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Tuesday, July 26, 2016
Collective ConsciousnessPosted Saturday, September 20, 2008, at 10:21 PM
In 1902, Dr. R. M. Burke wrote a book entitled COSMIC CONSCIOUSNESS. According to Dr. Burke, human evolutionary development consists of three forms of consciousness.
1) Simple Consciousness -- instinct
2) Self Consciousness -- a self-awareness that an individual is a distinct entity
3) Cosmic Consciousness -- a clear conception of the meaning of the universe
Cosmic consciousness, the apex of human evolution, is an absolute certainty that the cosmos is in fact a living presence. It's a complete comprehension of "the whole" with an accompanying sense of immortality.
Carl Jung, the renowned Swiss psychiatrist, coined the term "Collective Unconscious" -- in essence the same ethereal object as Cosmic Consciousness, except most people are unaware of its existence. He believed the Collective Unconscious to be part of the evolutionary process and shared by all people, but not all people are able to tap into it.
Jung called it the foundational structure of the personality on which the ego is built.
A project was initiated in 1998 at Princeton University in an attempt to prove the existence of what they called a Global Consciousness, another term for Cosmic Consciousness. The Global Consciousness Project (GCP) is an international effort set up to explore whether interconnected consciousness could be scientifically validated through objective measurement.
Research in this field started 40 years ago when a number of laboratory experiments demonstrated that human consciousness actually interacts with random event generators (REGs), causing them to produce non-random patterns.
In other words, thoughts were found to have the capacity to become actions that altered events.
Since electrical impulses transmitted between brain cells reflect patterns of activity that in turn generate consciousness, it then became a theoretical possibility that the same phenomena would be true for a global collective consciousness of the entire planet. Therefore, if individuals could create deviations from expected chance results simply through the thought process perhaps it could also be true on a global basis.
Dr. Roger Nelson, Director of Princeton Engineering Anomalies Research, a leading parapsychology institute, examined what happened to a REG when several people focused on a single event.
The results were impressive. Plus, the effects were clearly noticeable regardless of the generator's location.
There are now 75 networked computers in over 50 countries worldwide feeding a probabilistically random series of digits to a host computer. The system searches for periods when the random number series become slightly non-random.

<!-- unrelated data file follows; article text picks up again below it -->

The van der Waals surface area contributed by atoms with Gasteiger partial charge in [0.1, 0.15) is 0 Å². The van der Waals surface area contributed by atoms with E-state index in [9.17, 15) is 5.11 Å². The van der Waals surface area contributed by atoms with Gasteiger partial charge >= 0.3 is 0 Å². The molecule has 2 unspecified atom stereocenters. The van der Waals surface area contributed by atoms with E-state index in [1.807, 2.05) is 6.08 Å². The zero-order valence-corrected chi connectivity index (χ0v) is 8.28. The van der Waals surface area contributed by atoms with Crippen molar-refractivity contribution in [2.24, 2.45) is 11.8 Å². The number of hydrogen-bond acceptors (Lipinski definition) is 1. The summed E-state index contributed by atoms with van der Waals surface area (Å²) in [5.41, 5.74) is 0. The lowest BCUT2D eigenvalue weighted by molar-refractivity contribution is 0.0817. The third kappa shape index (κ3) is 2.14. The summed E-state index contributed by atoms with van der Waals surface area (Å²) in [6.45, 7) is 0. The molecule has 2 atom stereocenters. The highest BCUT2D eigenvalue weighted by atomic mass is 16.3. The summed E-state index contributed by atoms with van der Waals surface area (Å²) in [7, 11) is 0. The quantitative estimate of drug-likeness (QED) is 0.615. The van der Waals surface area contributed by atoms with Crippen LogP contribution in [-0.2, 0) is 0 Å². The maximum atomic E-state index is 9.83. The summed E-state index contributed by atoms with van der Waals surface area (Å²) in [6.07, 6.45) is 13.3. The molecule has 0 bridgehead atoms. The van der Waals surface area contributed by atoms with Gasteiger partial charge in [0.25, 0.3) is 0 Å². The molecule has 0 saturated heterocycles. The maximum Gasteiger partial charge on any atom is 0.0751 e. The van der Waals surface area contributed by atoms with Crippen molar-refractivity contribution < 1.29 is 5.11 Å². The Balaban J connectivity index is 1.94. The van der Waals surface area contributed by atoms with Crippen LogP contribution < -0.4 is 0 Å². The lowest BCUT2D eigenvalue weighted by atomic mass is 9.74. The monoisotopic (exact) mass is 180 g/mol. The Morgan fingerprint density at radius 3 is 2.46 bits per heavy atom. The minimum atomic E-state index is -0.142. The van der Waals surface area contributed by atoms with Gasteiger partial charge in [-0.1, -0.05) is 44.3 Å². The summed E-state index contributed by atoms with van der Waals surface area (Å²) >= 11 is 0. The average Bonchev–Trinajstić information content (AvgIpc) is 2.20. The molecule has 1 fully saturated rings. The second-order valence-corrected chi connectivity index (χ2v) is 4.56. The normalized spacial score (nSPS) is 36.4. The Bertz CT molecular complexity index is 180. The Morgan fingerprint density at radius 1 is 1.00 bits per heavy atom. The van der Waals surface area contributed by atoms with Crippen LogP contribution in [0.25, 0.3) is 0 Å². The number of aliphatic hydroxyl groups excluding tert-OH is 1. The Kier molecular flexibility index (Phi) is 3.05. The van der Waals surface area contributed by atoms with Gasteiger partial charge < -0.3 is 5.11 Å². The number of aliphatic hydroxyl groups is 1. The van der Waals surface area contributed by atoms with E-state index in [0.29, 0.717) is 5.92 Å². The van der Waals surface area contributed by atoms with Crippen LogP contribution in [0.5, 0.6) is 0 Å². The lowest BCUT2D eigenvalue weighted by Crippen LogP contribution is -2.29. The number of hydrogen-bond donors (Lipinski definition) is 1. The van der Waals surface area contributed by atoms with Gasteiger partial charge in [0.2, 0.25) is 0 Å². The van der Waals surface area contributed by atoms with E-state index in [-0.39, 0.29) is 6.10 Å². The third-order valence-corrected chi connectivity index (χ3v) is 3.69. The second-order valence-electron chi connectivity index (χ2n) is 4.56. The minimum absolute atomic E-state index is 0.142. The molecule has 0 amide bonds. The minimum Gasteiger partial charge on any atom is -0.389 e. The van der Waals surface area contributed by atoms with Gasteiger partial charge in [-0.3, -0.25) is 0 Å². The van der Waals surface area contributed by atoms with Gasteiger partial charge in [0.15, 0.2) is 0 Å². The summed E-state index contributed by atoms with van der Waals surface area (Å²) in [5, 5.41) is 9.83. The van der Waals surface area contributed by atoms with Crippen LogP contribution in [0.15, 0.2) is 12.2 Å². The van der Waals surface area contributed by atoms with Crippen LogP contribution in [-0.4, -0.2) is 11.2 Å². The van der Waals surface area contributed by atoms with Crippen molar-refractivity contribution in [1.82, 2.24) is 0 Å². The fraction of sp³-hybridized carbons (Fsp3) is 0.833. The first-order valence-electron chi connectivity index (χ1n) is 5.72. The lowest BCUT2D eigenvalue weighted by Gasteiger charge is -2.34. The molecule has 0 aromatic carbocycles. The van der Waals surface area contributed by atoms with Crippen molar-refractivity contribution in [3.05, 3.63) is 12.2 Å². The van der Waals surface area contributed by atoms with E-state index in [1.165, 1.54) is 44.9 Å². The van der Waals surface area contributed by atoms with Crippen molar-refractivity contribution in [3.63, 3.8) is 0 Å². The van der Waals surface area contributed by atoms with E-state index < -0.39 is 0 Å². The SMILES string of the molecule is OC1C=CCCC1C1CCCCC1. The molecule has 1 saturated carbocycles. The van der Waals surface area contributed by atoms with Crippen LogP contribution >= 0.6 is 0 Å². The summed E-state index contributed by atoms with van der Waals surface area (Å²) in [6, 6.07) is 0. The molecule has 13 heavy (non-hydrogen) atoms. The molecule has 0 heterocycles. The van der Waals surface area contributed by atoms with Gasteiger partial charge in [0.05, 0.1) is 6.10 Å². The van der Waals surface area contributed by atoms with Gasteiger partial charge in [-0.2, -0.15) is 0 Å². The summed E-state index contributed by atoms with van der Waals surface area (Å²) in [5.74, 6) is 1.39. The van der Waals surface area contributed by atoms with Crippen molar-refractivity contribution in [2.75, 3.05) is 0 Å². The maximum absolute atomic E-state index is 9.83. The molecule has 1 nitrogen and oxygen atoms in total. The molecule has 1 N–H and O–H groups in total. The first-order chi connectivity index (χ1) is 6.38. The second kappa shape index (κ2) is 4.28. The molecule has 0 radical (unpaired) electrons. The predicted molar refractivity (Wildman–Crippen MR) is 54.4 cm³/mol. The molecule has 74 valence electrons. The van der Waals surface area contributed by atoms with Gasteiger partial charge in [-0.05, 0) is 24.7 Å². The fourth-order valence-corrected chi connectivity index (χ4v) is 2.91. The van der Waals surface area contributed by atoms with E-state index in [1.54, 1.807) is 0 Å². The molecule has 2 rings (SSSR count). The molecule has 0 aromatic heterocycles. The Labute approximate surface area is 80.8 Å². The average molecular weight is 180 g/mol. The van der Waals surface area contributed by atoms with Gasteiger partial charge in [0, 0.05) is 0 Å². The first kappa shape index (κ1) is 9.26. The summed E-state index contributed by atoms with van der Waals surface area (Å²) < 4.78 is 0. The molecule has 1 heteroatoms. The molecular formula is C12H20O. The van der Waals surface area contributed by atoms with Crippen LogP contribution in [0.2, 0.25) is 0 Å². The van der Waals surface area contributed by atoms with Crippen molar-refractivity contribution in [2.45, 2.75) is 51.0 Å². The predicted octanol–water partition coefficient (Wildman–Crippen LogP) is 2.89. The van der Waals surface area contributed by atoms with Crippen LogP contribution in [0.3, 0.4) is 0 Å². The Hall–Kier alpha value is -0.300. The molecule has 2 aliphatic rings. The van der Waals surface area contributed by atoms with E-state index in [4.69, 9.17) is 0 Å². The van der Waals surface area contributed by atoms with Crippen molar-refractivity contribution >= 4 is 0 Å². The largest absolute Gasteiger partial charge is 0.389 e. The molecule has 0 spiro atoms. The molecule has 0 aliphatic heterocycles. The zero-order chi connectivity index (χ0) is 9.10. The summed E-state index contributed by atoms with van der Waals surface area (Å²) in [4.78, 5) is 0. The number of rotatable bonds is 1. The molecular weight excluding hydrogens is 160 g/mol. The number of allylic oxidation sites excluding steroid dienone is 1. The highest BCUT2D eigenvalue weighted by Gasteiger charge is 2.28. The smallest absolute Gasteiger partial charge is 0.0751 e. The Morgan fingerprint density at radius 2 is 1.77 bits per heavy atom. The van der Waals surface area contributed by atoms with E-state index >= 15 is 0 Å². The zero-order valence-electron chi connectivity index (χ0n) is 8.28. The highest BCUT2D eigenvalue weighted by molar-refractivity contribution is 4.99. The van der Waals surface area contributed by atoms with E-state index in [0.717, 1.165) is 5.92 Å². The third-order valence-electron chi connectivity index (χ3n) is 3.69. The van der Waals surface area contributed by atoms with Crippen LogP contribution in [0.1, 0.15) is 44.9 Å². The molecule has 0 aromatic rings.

Major world events seem to trigger non-randomness in widely isolated global locations. For example, the 9/11 tragedy produced a massive spike of non-randomness in the entire system.
The implications are astonishing.
Each person is an individual entity with a distinct consciousness. But the combined consciousness of all of humanity also appears to be an individual entity.
All is one.
This collective consciousness has been tapped into many times. A mother in Boston senses her son in Phoenix has had an accident that later turns out to be true. A man knows his old Army buddy is about to call him just before the phone rings. A little girl finds her lost purse where a dead grandparent told her it would be. A boy has an urgent feeling about going to a function where he meets his future wife. It happens all the time.
If there truly is such a thing as a collective consciousness, we as a human species are all interconnected in a metaphysical or even spiritual sense. Our individual thoughts affect the collective subconscious of all of mankind.
Thoughts become deeds.
If the human race ever evolves beyond its present state of greed and transgression, our collective consciousness will become a collective benevolence and mankind will flourish.
Until then, the collective consciousness will remain a collective headache.
Quote for the Day -- "The meeting of two personalities is like the contact of two chemical substances -- if there is any reaction, both are transformed." Carl Jung
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Bret Burquest is a former award-winning columnist for The News (2001-2007) and author of four novels. He has lived in Minneapolis, Los Angeles, Miami, Atlanta, Kansas City, Memphis and the middle of the Arizona desert. After a life of blood, sweat and tears in big cities, he has finally found peace in northern Arkansas where he grows tomatoes, watches sunsets and occasionally shares the Secrets of the Universe (and beyond) with the rest of the world.